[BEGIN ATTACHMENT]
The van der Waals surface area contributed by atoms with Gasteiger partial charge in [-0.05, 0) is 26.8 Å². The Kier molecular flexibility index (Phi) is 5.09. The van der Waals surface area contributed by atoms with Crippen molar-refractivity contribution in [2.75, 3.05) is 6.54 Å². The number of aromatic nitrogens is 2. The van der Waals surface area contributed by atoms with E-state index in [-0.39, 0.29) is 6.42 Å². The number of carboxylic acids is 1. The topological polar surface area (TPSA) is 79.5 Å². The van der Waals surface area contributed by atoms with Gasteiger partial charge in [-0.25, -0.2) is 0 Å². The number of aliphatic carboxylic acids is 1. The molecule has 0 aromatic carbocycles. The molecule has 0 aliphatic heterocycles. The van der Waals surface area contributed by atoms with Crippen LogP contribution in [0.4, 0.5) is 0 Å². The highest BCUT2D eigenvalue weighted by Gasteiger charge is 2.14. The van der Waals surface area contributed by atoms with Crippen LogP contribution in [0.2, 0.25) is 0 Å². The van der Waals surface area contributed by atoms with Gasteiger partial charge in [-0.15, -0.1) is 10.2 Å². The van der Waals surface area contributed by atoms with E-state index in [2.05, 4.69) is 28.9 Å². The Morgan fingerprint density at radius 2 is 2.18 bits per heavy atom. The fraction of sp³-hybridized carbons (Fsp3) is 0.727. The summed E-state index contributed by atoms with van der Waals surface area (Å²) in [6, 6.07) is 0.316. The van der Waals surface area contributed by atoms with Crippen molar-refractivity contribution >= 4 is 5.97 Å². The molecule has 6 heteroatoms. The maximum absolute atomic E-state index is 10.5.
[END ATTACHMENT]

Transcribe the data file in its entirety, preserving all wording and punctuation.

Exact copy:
The van der Waals surface area contributed by atoms with Gasteiger partial charge in [-0.05, 0) is 26.8 Å². The Kier molecular flexibility index (Phi) is 5.09. The van der Waals surface area contributed by atoms with Crippen molar-refractivity contribution in [2.75, 3.05) is 6.54 Å². The number of aromatic nitrogens is 2. The van der Waals surface area contributed by atoms with E-state index in [-0.39, 0.29) is 6.42 Å². The number of carboxylic acids is 1. The topological polar surface area (TPSA) is 79.5 Å². The van der Waals surface area contributed by atoms with Gasteiger partial charge in [-0.25, -0.2) is 0 Å². The number of aliphatic carboxylic acids is 1. The molecule has 0 aromatic carbocycles. The molecule has 0 aliphatic heterocycles. The van der Waals surface area contributed by atoms with Crippen LogP contribution in [0.4, 0.5) is 0 Å². The highest BCUT2D eigenvalue weighted by Gasteiger charge is 2.14. The van der Waals surface area contributed by atoms with Crippen LogP contribution in [0.2, 0.25) is 0 Å². The van der Waals surface area contributed by atoms with Gasteiger partial charge in [-0.15, -0.1) is 10.2 Å². The van der Waals surface area contributed by atoms with E-state index in [2.05, 4.69) is 28.9 Å². The Morgan fingerprint density at radius 2 is 2.18 bits per heavy atom. The fraction of sp³-hybridized carbons (Fsp3) is 0.727. The summed E-state index contributed by atoms with van der Waals surface area (Å²) in [6, 6.07) is 0.316. The van der Waals surface area contributed by atoms with Crippen molar-refractivity contribution >= 4 is 5.97 Å². The molecule has 6 heteroatoms. The maximum absolute atomic E-state index is 10.5.